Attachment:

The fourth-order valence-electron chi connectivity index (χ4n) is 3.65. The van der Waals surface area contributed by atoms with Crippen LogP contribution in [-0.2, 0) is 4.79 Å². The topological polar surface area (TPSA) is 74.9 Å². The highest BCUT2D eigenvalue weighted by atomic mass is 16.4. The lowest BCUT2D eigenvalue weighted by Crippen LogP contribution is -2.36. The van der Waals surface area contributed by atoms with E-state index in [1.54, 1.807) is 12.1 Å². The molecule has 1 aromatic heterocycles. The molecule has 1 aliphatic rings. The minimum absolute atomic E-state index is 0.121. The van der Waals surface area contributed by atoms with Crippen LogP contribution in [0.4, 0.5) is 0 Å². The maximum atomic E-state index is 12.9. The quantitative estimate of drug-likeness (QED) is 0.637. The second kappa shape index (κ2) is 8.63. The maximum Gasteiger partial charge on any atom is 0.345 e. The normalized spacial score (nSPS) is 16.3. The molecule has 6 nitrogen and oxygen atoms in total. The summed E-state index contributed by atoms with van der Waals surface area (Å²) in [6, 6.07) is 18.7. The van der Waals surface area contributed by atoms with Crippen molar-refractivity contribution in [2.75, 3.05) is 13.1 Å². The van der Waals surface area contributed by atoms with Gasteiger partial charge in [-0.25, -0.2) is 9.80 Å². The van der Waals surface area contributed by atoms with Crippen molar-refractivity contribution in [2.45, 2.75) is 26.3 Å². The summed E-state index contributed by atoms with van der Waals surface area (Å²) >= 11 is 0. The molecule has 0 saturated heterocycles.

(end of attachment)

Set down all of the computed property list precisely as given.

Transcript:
The fourth-order valence-electron chi connectivity index (χ4n) is 3.65. The van der Waals surface area contributed by atoms with Crippen LogP contribution in [-0.2, 0) is 4.79 Å². The topological polar surface area (TPSA) is 74.9 Å². The highest BCUT2D eigenvalue weighted by atomic mass is 16.4. The lowest BCUT2D eigenvalue weighted by Crippen LogP contribution is -2.36. The van der Waals surface area contributed by atoms with E-state index in [1.54, 1.807) is 12.1 Å². The molecule has 1 aromatic heterocycles. The molecule has 1 aliphatic rings. The minimum absolute atomic E-state index is 0.121. The van der Waals surface area contributed by atoms with Crippen LogP contribution in [0.4, 0.5) is 0 Å². The maximum atomic E-state index is 12.9. The quantitative estimate of drug-likeness (QED) is 0.637. The second kappa shape index (κ2) is 8.63. The maximum Gasteiger partial charge on any atom is 0.345 e. The normalized spacial score (nSPS) is 16.3. The molecule has 6 nitrogen and oxygen atoms in total. The summed E-state index contributed by atoms with van der Waals surface area (Å²) in [6, 6.07) is 18.7. The van der Waals surface area contributed by atoms with Crippen molar-refractivity contribution in [2.75, 3.05) is 13.1 Å². The van der Waals surface area contributed by atoms with Gasteiger partial charge in [-0.25, -0.2) is 9.80 Å². The van der Waals surface area contributed by atoms with Crippen molar-refractivity contribution in [2.45, 2.75) is 26.3 Å². The summed E-state index contributed by atoms with van der Waals surface area (Å²) >= 11 is 0. The molecule has 0 saturated heterocycles.